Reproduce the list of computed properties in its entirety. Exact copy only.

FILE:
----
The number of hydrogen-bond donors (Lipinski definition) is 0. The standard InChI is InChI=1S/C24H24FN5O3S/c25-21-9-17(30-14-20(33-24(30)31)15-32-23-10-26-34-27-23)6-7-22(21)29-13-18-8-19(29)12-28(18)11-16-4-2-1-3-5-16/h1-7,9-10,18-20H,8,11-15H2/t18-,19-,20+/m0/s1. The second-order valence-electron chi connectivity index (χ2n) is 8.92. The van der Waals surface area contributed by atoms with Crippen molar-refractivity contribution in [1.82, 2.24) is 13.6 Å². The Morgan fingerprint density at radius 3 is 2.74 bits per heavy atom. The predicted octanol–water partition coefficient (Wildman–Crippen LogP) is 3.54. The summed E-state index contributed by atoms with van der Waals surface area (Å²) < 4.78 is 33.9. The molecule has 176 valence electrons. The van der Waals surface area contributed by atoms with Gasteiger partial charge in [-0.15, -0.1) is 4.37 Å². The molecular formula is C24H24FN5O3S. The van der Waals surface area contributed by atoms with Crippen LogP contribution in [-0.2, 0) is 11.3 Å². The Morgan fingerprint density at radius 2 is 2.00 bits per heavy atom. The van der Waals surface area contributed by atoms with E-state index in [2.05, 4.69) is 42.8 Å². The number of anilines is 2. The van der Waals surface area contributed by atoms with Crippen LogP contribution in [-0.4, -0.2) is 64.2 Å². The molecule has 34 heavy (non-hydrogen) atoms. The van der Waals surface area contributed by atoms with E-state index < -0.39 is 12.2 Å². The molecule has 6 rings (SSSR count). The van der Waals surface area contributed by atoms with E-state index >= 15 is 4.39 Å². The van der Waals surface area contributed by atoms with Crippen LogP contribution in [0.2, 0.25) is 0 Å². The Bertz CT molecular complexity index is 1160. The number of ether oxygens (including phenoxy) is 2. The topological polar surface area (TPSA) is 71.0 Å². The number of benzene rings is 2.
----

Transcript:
The number of hydrogen-bond donors (Lipinski definition) is 0. The standard InChI is InChI=1S/C24H24FN5O3S/c25-21-9-17(30-14-20(33-24(30)31)15-32-23-10-26-34-27-23)6-7-22(21)29-13-18-8-19(29)12-28(18)11-16-4-2-1-3-5-16/h1-7,9-10,18-20H,8,11-15H2/t18-,19-,20+/m0/s1. The second-order valence-electron chi connectivity index (χ2n) is 8.92. The van der Waals surface area contributed by atoms with Crippen molar-refractivity contribution in [1.82, 2.24) is 13.6 Å². The Morgan fingerprint density at radius 3 is 2.74 bits per heavy atom. The predicted octanol–water partition coefficient (Wildman–Crippen LogP) is 3.54. The summed E-state index contributed by atoms with van der Waals surface area (Å²) < 4.78 is 33.9. The molecule has 176 valence electrons. The van der Waals surface area contributed by atoms with Gasteiger partial charge in [-0.15, -0.1) is 4.37 Å². The molecular formula is C24H24FN5O3S. The van der Waals surface area contributed by atoms with Crippen LogP contribution in [-0.2, 0) is 11.3 Å². The Morgan fingerprint density at radius 2 is 2.00 bits per heavy atom. The van der Waals surface area contributed by atoms with E-state index in [2.05, 4.69) is 42.8 Å². The number of anilines is 2. The van der Waals surface area contributed by atoms with Crippen LogP contribution in [-0.4, -0.2) is 64.2 Å². The molecule has 34 heavy (non-hydrogen) atoms. The van der Waals surface area contributed by atoms with E-state index < -0.39 is 12.2 Å². The molecule has 6 rings (SSSR count). The van der Waals surface area contributed by atoms with E-state index >= 15 is 4.39 Å². The van der Waals surface area contributed by atoms with Crippen LogP contribution in [0.2, 0.25) is 0 Å². The Bertz CT molecular complexity index is 1160. The number of ether oxygens (including phenoxy) is 2. The topological polar surface area (TPSA) is 71.0 Å². The number of benzene rings is 2.